The single most innovative concept in education is at least 100 years old

Forward-thinking education caters to every child’s needs.
Forward-thinking education caters to every child’s needs.
Image: AP Photo/Ted S. Warren
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There’s a whisper in the air. The long-awaited reform in education, they report, is finally here. The proposed solution? Technology. More specifically, iPads in classrooms. Every student, so the argument goes, should have the opportunity to learn at his or her own pace. Fittingly, the movement is called “adaptive learning.”

While this is a radical idea, perhaps the single most innovative concept in the history of education, we have some news: It’s at least 100 years old. Italian physician Maria Montessori pioneered this novel approach to education—an education centered solely on the developmental needs of children. Her greatest insight? That everyone learns differently, and at their own pace. We’re natural learners, she said, born with an insatiable curiosity.

The major question then becomes, how can we implement a system based on these observations? This is exactly why the promises of technology are so exciting. Not only does technology offer the potential of limitless scalability, to a degree never before seen, it also offers the hope for personalized learning opportunities. Unsurprisingly perhaps, the “adaptive learning” movement has unknowingly adopted many of the core principles of the Montessori approach to education.

Students learn best individually, meeting their own needs over the needs of the group. Internal success should be fostered, rather than external judgment. Teachers should be able to analyze progress and offer highly customized feedback. And, perhaps most importantly, students learn to compete with themselves, rather than with each other.

It’s no coincidence that Marissa Mayer was quoted in Wired as saying, “You can’t understand Google, unless you know that both Larry and Serge were Montessori kids.” Why? Because Montessori helps prepare students for the challenges and innovations that technology affords. “In a Montessori school,” Mayer explains, ”you go paint because you have something to express or you just want to do it that afternoon, not because the teacher said so. … This is baked into how Larry and Sergey approach problems. They’re always asking, why should it be like that? It’s the way their brains were programmed early on.”

Now, imagine a system of education customized specifically for you and your individual needs. A system of education that responds to your abilities, and follows your interests. That sounds pretty amazing, right? Well, it happens on a daily basis, in Montessori schools throughout the world. Can these principles and methods be replicated outside of the classroom? It’s the paradox of the technological argument: How do you prepare a student with technology, for a technology that does not yet exist?

An insightful perspective on this subject comes from a most unlikely source. You might be surprised by the following quote: “I used to think, when I was in my twenties, that technology was the solution to most of the world’s problems. Unfortunately, it ain’t so.” Uttered by Steve Jobs. Perhaps you’re wondering why Jobs would articulate such a line of thought, and so vehemently. Well, because, as he explains, it takes people.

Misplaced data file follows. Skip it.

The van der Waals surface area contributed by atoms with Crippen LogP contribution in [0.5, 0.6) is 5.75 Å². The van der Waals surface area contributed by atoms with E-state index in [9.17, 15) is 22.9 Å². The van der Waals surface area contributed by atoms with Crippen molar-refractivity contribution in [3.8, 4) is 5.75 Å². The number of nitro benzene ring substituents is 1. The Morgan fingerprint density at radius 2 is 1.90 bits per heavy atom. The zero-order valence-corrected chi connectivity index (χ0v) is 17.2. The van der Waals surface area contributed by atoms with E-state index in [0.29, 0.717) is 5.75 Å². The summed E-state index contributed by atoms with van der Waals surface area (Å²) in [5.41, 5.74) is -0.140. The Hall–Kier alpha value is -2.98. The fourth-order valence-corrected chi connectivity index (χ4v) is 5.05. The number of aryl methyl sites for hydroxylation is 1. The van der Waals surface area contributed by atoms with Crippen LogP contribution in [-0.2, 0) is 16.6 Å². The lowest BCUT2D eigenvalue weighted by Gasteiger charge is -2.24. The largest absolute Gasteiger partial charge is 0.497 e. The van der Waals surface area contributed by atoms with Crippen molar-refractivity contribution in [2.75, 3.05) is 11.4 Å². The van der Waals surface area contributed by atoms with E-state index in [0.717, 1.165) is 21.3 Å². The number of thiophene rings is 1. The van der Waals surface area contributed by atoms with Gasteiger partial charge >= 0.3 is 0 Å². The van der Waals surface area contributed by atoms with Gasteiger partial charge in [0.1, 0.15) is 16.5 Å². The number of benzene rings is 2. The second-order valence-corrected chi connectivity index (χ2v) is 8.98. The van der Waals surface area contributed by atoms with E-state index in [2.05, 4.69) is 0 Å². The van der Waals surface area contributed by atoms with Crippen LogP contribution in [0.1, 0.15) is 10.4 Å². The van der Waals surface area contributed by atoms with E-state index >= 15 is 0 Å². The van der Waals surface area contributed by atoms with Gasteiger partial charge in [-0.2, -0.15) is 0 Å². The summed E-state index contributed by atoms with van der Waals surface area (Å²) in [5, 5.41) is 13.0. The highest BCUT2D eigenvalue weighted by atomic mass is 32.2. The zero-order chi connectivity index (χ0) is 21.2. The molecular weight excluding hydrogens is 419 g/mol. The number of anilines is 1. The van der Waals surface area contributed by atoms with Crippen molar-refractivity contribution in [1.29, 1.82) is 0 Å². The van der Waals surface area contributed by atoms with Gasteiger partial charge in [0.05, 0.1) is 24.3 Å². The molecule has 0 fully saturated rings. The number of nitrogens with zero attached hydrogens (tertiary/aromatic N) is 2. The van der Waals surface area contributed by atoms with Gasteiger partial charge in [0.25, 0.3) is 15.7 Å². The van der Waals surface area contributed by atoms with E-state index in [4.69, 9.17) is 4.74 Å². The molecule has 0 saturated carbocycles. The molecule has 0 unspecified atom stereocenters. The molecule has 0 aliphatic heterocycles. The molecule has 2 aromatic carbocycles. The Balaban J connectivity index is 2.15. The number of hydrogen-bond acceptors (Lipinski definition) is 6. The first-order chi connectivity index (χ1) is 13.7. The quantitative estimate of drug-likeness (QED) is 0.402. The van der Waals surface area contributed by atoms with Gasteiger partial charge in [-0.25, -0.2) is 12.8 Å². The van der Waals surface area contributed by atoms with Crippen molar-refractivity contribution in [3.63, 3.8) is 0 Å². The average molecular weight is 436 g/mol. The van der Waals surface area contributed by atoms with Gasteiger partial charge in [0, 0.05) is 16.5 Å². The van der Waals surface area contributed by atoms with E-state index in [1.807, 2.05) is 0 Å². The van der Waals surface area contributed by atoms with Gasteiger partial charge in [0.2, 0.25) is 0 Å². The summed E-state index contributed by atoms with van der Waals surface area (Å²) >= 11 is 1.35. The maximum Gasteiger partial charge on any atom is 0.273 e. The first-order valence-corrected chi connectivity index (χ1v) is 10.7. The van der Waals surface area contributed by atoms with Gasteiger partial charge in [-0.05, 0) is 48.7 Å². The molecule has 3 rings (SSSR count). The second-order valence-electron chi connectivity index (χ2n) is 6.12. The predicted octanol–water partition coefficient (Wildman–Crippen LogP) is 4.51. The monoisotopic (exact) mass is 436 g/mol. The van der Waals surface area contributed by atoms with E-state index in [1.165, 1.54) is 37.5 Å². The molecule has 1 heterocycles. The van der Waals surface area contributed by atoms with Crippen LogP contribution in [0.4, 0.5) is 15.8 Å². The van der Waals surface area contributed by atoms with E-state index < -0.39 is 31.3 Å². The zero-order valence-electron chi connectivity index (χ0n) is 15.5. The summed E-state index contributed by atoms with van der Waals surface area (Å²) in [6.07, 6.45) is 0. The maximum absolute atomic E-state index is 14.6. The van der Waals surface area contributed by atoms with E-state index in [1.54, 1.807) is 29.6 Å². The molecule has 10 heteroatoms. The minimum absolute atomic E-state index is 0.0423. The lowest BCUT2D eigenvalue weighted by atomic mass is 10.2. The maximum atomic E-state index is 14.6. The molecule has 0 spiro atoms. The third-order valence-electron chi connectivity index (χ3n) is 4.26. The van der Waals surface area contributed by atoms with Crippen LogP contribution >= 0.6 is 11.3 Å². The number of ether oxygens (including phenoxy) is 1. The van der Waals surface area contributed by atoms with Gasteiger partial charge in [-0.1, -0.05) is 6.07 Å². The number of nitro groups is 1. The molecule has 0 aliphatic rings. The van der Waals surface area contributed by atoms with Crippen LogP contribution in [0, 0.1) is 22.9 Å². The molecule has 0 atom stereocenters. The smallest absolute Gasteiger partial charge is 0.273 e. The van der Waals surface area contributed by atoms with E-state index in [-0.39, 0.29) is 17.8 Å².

People have an unparalleled ability to help guide, inspire and support the aspirations and efforts of others. After all, when people invest in other people, not only are they investing in themselves, they’re also investing in humanity. They’re working to help make things just a little bit better for everyone else.

In this wonderfully candid interview, conducted in 1995, Jobs was asked, “Some people say that this new technology maybe [the most important thing in schools]….” He responded:

I absolutely don’t believe that. … I’ve helped with more computers in more schools than anybody else in the world and I [am] absolutely convinced that [it] is by no means the most important thing.

What is the most important thing? Well, for Steve Jobs, no less than Maria Montessori, to be sure, it was another person. As he goes on to explain, “The most important thing is a person. A person who incites your curiosity and feeds your curiosity; and machines cannot do that in the same way that people can.”

Indeed, people have a special way of sharing their warmth and encouraging us to take things at least one step further. They also know when to hold us back until we’re ready. Interesting enough, Steve Jobs expounds, nothing will replace “playing with gravity.”

If the goal of education, since at least Plato and Isocrates, has been to impart a sense of values no less than accomplishments, then we must ask, in all seriousness, “What values do we want to impart to our children? How can we best prepare the next generation for what remains to come?”

Montessori was convinced that education could change the world. We’re convinced that she was right. There’s no reason to whisper anymore. Change is already here. It’s been working, for at least 100 years. The only question remains, should it be quiet, or should it be loud?

And more importantly: Who, not what, will effect the change?